One of the primary goals of the Department is to protect people and animals from dangerous dogs. Dangerous dogs create unstable and unsafe neighborhoods, frighten residents, and cause harm to victims of their bites or attacks. The Department provides many services in response to dangerous dogs. These include:
- Responding to and investigating vicious animal reports
- Investigating animal bites
- Addressing stray dog problems
- Verifying compliance of mandatory rabies vaccination and pet licensing laws
- Working collaboratively with law enforcement, fire, and other government agencies as a critical component in the community’s public safety plan
- Petitioning to declare offending dogs as Potentially Dangerous or Vicious, thereby obtaining restrictions around the keeping of those animals
CRITICAL CASE PROCESSING UNIT
The threat of potentially dangerous and vicious dogs threatens the safety and welfare of the citizens of the County. In order to abate these threats, the Department operates the Critical Case Processing Unit (CCP). The CCP thoroughly investigates reported dog bites and attacks. The investigating officer may then prepare a petition for review by an administrative hearing officer. The hearing officer may then impose a series of restrictions and conditions on the continued ownership of offending dogs. The County’s ordinance regarding potentially dangerous or vicious dogs may be found beginning with Section 10.37.
SAFE NEIGHBORHOODS PROGRAM
Sometimes dogs behave in an aggressive and threatening manner without having bitten. They may charge the fence or exhibit other behavior that frightens residents and may be an indicator for a potential bite or attack in the future. In order to prevent threatening behavior from escalating to a dangerous situation, the Department provides an intervention program called the Safe Neighborhoods Program (SNP).
Residents concerned about threatening dogs may report their concerns to the Department. An animal control officer will respond to the dog’s location and complete a property safety inspection and will verify compliance with all local laws such as: rabies vaccination, licensing, spay/neuter compliance, and microchip compliance. The officer will advise the owner about the concerns reported and counsel them on appropriate animal behavior modification or training.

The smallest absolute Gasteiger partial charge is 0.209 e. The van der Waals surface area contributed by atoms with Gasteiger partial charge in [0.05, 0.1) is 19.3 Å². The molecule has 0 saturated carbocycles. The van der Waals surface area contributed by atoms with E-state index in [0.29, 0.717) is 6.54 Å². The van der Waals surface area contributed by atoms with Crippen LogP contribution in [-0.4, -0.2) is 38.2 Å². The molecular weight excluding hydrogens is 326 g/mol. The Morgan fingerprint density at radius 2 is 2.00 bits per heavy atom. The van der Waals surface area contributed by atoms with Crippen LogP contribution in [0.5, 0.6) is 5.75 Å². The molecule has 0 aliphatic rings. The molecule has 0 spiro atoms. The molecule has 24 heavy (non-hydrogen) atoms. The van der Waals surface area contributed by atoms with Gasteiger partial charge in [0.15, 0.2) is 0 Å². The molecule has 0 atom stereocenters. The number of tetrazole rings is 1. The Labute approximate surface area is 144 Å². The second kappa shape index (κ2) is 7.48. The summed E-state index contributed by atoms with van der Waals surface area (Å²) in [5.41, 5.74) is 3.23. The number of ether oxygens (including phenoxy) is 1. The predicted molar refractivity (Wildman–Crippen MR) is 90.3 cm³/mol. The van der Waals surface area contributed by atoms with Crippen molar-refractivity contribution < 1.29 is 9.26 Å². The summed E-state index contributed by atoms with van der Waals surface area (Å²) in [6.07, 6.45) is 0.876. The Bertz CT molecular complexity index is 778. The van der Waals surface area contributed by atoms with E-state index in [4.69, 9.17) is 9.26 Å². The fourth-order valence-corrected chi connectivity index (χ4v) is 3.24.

Many times, this intervention addresses the concerns and dangerous situations can be prevented.
HOW TO REPORT DOG BITES IN THE COUNTY OF LOS ANGELES:
Dog bites should be reported to our Department (if you live within our service area) or the County of Los Angeles Department of Public Health as soon as possible. An officer will respond to take a bite report and contact the other party (if known) to assess the situation and ensure that the animal that bit is properly quarantined. Additionally, our officer will notify Public Health.
In the event that the bite victim is transported to the hospital, a bite complaint should be made as soon as possible after treatment is complete.
Quarantine and Rabies
The County of Los Angeles and the State of California requires that a domestic animal involved in a bite to a person, or scratch caused by teeth, be quarantined for ten (10) days. The quarantine requires the animal to be confined and isolated away from all animals and persons. Depending on a variety of factors, the quarantine may be carried out at the owner's premises, at a local animal control agency, or a private boarding facility approved by the local health officer. A County health officer will observe and/or assesses the health of the animal at both the beginning and at the end of the quarantine period to verify that the animal is not displaying symptoms of rabies. If the animal remains healthy for the 10-day period, it could not have been shedding the rabies virus in its saliva at the time of the bite and there has not been a rabies exposure for the victim.